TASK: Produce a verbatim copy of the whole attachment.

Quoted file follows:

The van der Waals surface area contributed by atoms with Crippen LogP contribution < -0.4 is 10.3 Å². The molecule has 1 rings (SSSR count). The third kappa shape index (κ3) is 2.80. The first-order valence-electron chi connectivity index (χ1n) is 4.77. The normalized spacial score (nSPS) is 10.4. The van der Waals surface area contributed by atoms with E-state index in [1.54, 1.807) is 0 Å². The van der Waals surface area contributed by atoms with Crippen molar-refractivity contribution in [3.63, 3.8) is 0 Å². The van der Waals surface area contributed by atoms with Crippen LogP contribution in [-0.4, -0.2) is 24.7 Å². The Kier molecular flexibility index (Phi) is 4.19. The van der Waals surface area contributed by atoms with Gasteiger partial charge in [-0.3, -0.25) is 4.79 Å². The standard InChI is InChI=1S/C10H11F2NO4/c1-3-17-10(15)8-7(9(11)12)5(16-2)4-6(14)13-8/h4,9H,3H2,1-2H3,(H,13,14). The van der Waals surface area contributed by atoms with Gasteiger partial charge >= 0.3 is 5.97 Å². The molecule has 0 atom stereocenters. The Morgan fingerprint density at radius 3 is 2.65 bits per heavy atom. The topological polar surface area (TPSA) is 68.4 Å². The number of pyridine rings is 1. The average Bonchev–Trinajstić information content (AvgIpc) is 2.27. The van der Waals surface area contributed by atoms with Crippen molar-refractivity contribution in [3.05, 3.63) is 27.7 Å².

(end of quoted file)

The van der Waals surface area contributed by atoms with Crippen LogP contribution < -0.4 is 10.3 Å². The molecule has 1 rings (SSSR count). The third kappa shape index (κ3) is 2.80. The first-order valence-electron chi connectivity index (χ1n) is 4.77. The normalized spacial score (nSPS) is 10.4. The van der Waals surface area contributed by atoms with E-state index in [1.54, 1.807) is 0 Å². The van der Waals surface area contributed by atoms with Crippen molar-refractivity contribution in [3.63, 3.8) is 0 Å². The van der Waals surface area contributed by atoms with Crippen LogP contribution in [-0.4, -0.2) is 24.7 Å². The Kier molecular flexibility index (Phi) is 4.19. The van der Waals surface area contributed by atoms with Gasteiger partial charge in [-0.3, -0.25) is 4.79 Å². The standard InChI is InChI=1S/C10H11F2NO4/c1-3-17-10(15)8-7(9(11)12)5(16-2)4-6(14)13-8/h4,9H,3H2,1-2H3,(H,13,14). The van der Waals surface area contributed by atoms with Gasteiger partial charge >= 0.3 is 5.97 Å². The molecule has 0 atom stereocenters. The Morgan fingerprint density at radius 3 is 2.65 bits per heavy atom. The topological polar surface area (TPSA) is 68.4 Å². The number of pyridine rings is 1. The average Bonchev–Trinajstić information content (AvgIpc) is 2.27. The van der Waals surface area contributed by atoms with Crippen molar-refractivity contribution in [3.05, 3.63) is 27.7 Å².